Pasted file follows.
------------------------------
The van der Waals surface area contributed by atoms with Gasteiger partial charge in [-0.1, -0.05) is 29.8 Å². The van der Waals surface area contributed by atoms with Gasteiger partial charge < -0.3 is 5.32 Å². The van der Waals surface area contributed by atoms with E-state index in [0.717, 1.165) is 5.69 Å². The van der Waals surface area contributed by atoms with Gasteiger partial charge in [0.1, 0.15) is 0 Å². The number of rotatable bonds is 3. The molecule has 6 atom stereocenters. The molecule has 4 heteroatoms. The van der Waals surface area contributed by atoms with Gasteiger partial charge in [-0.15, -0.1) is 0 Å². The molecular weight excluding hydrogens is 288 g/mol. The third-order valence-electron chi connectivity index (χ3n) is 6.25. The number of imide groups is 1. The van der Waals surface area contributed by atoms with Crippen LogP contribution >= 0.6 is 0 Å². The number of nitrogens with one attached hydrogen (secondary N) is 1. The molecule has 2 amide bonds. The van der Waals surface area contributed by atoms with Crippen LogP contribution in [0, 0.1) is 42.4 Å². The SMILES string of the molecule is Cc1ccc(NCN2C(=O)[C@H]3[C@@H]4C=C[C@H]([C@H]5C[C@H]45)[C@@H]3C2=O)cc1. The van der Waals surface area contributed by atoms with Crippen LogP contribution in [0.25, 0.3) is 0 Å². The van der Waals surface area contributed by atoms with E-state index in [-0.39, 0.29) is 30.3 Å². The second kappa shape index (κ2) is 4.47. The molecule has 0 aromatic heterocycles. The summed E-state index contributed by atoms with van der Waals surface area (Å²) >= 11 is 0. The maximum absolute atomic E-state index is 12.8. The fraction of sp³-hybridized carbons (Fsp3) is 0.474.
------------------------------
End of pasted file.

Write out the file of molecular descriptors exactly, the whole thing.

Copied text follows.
The van der Waals surface area contributed by atoms with Gasteiger partial charge in [-0.1, -0.05) is 29.8 Å². The van der Waals surface area contributed by atoms with Gasteiger partial charge < -0.3 is 5.32 Å². The van der Waals surface area contributed by atoms with E-state index in [0.717, 1.165) is 5.69 Å². The van der Waals surface area contributed by atoms with Gasteiger partial charge in [0.1, 0.15) is 0 Å². The number of rotatable bonds is 3. The molecule has 6 atom stereocenters. The molecule has 4 heteroatoms. The van der Waals surface area contributed by atoms with Gasteiger partial charge in [-0.15, -0.1) is 0 Å². The molecular weight excluding hydrogens is 288 g/mol. The third-order valence-electron chi connectivity index (χ3n) is 6.25. The number of imide groups is 1. The van der Waals surface area contributed by atoms with Crippen LogP contribution >= 0.6 is 0 Å². The number of nitrogens with one attached hydrogen (secondary N) is 1. The molecule has 2 amide bonds. The van der Waals surface area contributed by atoms with Crippen LogP contribution in [0, 0.1) is 42.4 Å². The SMILES string of the molecule is Cc1ccc(NCN2C(=O)[C@H]3[C@@H]4C=C[C@H]([C@H]5C[C@H]45)[C@@H]3C2=O)cc1. The van der Waals surface area contributed by atoms with Crippen LogP contribution in [0.25, 0.3) is 0 Å². The van der Waals surface area contributed by atoms with E-state index in [-0.39, 0.29) is 30.3 Å². The second kappa shape index (κ2) is 4.47. The molecule has 0 aromatic heterocycles. The summed E-state index contributed by atoms with van der Waals surface area (Å²) >= 11 is 0. The maximum absolute atomic E-state index is 12.8. The fraction of sp³-hybridized carbons (Fsp3) is 0.474.